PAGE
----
There are 12 figures provided in this post which contain two or more images. You can jump directly to them and skip the explanations, which are only deemed needed in such case what’s happening in the images isn’t clear.
What you need (only essential materials):
- 6 square sheets to be folded as individual modules, which will be assembled to create the cube. Each module represents the side of the cube.
Average time it takes:
- ~10 minutes
If you have a differently colored back-to-back sheet, you’re free to choose for the front and the back. (There’s not much of an option if you have a single-colored, adjacent-sided sheet, is there?) The front side will be the exterior side of the cube once it is assembled.
The size doesn’t matter, as long as it’s square. For this box/cube, the length of the sides of the square sheet is 15 centimeter.
Fold the sheet into half (either crosswise or lengthwise). Here, it’s crosswise.
Unfold, so you see the crease in the middle that divides the sheet into upper and lower halves.
Fold the two halves into their halves by bringing the top and the bottom edges aligned with the crease in the middle. This makes the sheet horizontally divided into fourths with three horizontal creases cutting through.
At this time, there are three horizontal creases. Let’s call them the top, the middle, and the bottom.
On the left-hand side of Fig. 3:
- From the left-hand end of the top crease, fold diagonally the lower left-hand vertical edge until it overlaps with the top crease. Do not extend the fold beyond the bottom crease.
One right-hand side of no. 3:
- From the right-hand end of the bottom crease, fold diagonally the upper right-hand vertical edge until it overlaps with the bottom crease. Do not extend the fold beyond the top crease.
On the left-hand side of Fig. 4:
- First, look at the top (upper left-hand side) and bottom (lower right-hand side) creases, and the middle vertical gap.
- Bring down the flaps that make the vertical gap so you fully reveal the white-colored side of the sheet (as in the right-hand side of no. 4).
- While bringing down the vertical flaps, fold the the flaps of the top (upper left-hand side) and the bottom creases (lower right-hand side). Doing this hides the white surface.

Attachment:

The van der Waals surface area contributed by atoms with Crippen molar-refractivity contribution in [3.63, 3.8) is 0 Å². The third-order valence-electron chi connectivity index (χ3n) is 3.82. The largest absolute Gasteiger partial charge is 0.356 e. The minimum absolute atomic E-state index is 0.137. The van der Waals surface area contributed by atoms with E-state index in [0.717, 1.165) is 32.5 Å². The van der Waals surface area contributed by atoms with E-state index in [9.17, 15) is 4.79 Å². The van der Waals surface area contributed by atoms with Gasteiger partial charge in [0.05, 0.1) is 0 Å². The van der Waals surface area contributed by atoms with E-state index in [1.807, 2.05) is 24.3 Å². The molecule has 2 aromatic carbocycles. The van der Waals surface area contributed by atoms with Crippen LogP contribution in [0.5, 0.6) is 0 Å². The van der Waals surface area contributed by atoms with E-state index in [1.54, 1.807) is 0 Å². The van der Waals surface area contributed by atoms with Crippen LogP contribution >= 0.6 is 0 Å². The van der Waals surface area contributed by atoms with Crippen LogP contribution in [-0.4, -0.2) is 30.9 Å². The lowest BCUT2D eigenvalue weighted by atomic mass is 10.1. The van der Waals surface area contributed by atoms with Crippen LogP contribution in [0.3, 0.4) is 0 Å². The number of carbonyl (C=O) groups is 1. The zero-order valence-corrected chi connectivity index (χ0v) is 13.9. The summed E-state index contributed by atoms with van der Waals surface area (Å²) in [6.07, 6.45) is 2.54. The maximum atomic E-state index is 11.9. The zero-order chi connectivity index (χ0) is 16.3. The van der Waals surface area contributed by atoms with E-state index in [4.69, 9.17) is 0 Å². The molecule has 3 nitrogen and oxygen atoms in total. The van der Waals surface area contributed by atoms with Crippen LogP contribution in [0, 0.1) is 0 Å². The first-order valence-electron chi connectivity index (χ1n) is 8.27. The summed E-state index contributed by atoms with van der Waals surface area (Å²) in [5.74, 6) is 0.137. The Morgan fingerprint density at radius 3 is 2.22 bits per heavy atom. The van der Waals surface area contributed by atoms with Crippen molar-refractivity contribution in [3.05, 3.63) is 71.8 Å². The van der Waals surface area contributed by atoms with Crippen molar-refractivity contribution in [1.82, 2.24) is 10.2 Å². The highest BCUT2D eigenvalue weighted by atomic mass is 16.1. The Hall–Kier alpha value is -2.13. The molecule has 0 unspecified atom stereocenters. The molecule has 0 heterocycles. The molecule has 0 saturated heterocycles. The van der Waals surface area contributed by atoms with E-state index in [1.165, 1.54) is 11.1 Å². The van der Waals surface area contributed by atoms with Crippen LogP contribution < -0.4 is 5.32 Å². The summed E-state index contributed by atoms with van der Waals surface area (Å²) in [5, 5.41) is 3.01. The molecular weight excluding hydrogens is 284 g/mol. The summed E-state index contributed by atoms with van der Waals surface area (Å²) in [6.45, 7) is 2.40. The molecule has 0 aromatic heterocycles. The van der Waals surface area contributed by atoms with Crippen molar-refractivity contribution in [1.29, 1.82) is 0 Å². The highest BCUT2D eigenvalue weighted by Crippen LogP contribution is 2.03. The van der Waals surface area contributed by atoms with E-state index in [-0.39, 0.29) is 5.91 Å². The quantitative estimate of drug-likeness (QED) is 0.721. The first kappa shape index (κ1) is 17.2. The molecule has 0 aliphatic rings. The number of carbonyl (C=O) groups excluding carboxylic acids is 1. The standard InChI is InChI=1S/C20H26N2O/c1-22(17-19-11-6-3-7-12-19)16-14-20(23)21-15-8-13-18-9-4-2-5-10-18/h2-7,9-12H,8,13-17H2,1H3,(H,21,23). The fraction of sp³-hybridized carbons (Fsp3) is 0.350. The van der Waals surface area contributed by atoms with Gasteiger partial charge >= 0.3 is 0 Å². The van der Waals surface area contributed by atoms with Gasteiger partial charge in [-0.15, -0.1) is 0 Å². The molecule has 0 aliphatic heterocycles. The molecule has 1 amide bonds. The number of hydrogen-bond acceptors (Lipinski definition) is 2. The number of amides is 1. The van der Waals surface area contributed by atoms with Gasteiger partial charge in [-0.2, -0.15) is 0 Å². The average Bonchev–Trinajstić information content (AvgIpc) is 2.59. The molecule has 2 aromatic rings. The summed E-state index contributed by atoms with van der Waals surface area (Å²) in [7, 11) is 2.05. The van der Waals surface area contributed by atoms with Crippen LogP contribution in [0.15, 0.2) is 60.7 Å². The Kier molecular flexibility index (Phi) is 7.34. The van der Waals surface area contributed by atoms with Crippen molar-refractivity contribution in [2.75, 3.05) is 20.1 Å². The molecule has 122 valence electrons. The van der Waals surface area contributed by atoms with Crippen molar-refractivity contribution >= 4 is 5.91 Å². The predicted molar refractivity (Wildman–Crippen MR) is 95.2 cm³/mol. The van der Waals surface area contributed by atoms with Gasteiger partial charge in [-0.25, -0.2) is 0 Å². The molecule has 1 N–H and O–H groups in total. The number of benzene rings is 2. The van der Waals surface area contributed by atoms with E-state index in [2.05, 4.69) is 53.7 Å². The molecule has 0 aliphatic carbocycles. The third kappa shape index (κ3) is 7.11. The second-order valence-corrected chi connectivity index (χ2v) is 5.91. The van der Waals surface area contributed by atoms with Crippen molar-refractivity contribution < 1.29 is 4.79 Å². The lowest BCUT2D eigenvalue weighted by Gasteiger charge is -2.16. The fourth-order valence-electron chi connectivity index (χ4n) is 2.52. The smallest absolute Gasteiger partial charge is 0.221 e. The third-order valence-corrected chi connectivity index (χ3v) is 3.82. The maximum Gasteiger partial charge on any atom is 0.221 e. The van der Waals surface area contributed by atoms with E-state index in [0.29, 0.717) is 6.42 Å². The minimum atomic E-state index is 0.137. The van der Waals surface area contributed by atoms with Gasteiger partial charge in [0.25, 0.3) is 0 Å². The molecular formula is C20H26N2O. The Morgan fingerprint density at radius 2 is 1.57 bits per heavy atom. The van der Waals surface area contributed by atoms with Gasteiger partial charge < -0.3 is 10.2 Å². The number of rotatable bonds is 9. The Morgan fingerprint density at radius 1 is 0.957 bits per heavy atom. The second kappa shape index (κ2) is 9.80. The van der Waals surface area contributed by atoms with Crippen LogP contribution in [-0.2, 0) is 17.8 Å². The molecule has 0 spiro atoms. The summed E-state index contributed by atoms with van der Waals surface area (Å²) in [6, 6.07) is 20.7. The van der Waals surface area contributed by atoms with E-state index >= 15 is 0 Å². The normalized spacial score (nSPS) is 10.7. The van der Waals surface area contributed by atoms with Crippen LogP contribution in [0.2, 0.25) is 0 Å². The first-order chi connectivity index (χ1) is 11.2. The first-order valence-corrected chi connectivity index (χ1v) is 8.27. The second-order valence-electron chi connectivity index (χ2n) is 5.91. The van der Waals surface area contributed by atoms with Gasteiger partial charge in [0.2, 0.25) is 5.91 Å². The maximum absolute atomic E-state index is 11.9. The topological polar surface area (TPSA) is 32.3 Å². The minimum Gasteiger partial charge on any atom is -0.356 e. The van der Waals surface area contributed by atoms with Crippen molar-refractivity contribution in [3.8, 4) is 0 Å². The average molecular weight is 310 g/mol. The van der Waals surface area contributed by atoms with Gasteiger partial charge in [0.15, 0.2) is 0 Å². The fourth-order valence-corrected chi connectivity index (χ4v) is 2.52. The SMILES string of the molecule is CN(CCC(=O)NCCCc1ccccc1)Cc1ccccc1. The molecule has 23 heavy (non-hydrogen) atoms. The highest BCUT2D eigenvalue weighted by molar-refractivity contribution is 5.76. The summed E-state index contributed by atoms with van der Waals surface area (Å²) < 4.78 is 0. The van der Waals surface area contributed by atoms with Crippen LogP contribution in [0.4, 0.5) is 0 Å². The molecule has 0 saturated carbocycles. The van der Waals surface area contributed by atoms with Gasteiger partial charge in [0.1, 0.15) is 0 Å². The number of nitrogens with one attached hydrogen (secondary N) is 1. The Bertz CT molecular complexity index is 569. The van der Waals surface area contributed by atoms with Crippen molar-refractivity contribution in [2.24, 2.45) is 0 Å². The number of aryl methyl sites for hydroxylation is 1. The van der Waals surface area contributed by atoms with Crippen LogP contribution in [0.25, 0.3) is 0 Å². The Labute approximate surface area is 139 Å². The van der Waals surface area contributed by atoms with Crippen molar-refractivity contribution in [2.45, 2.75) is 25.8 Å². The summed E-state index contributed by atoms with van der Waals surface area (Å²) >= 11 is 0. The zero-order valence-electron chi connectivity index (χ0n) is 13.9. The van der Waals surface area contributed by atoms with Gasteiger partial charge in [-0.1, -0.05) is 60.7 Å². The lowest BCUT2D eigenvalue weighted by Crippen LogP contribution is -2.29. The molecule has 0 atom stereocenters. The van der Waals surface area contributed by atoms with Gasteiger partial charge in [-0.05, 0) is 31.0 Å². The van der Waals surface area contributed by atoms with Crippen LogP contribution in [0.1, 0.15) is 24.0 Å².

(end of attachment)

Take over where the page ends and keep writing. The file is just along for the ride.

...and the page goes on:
Turn the module over (referring to the first image, on the upper left-hand side). See those white surfaces, fold them against the red surface following the edge (see third image, on the lower left-hand side). Turn it over again and see now the rhomboid with a slit in the middle of the left and right diagonal edges.
Turn the module as in the first image (leftmost, hand-wise). Fold the right triangle appendages so you create a square-shaped surface.
Repeat Figs. 1-6 five more times to complete 6 modules that will each be a side of the box/cube.
Insert the right triangles into the slits of the modules (i.e. yellow modules into the red modules here in the image). Right triangles as appendages serve as connectors. Slits serve as locks.
Fully insert the modules into one another.
In Fig 9, the second image sees the assembled module turned over horizontally. This is to bring the red module (leftmost, no. 9 second image) atop (no. 10 first image) to enable the yellow module be inserted into its slit (no. 10, second image).
At this point, two modules are still left untouched. They will be used for the top and bottom sides.
Looking at the first image as top view, there are now front, back, left and right sides of the origami cube.
We seal the top with the last yellow module available. On the second image, the red is inserted into the slit of the yellow module. The same thing is done with the fourth image. The slit of the yellow module serves as the lock.
In the first and second images:
- Let’s put the bottom of Fig. 11 to top view, and use the only remaining module (which if you followed this tutorial exactly including the colors used, should be red). We do the same as done in Fig. 11 to end up with what is shown in the second image.
In the third and fourth images:
- After finishing off the last two sides, it’s time to lock in the rest of the connectors that haven’t been inserted into their respective slits yet. This might be a little difficult, but it’s the same process. Once it’s done you now have a paper cube.
Where can you use it?
I usually do origami to make something out of the paper pieces I have no more use or I have nothing to use for from the get go. Say, leaves of outmoded planners (that are not mine, since they do not work for me), coffee shop brochures, or classy newspapers.
But this cube, I once used it for a class project. There were six questions to be answered about a blind date we were asked to sign in. Because the instructor asked they be presented creatively – and I’m not artsy creative – and I hated the activity of being put up in a date with someone I didn’t know, I inscribed each of my answers to each side of the origami cube. While dislodging the modules is easy to crack, it sure still gave my instructor a knack.
He was trying to dissect it in class and he almost tore the whole thing apart. I wanted him to, so he would never have got to read my account. But he decided to put it off until later when I can neither confirm nor deny his success in his attempt to peer through my thoughts about that blind date terror.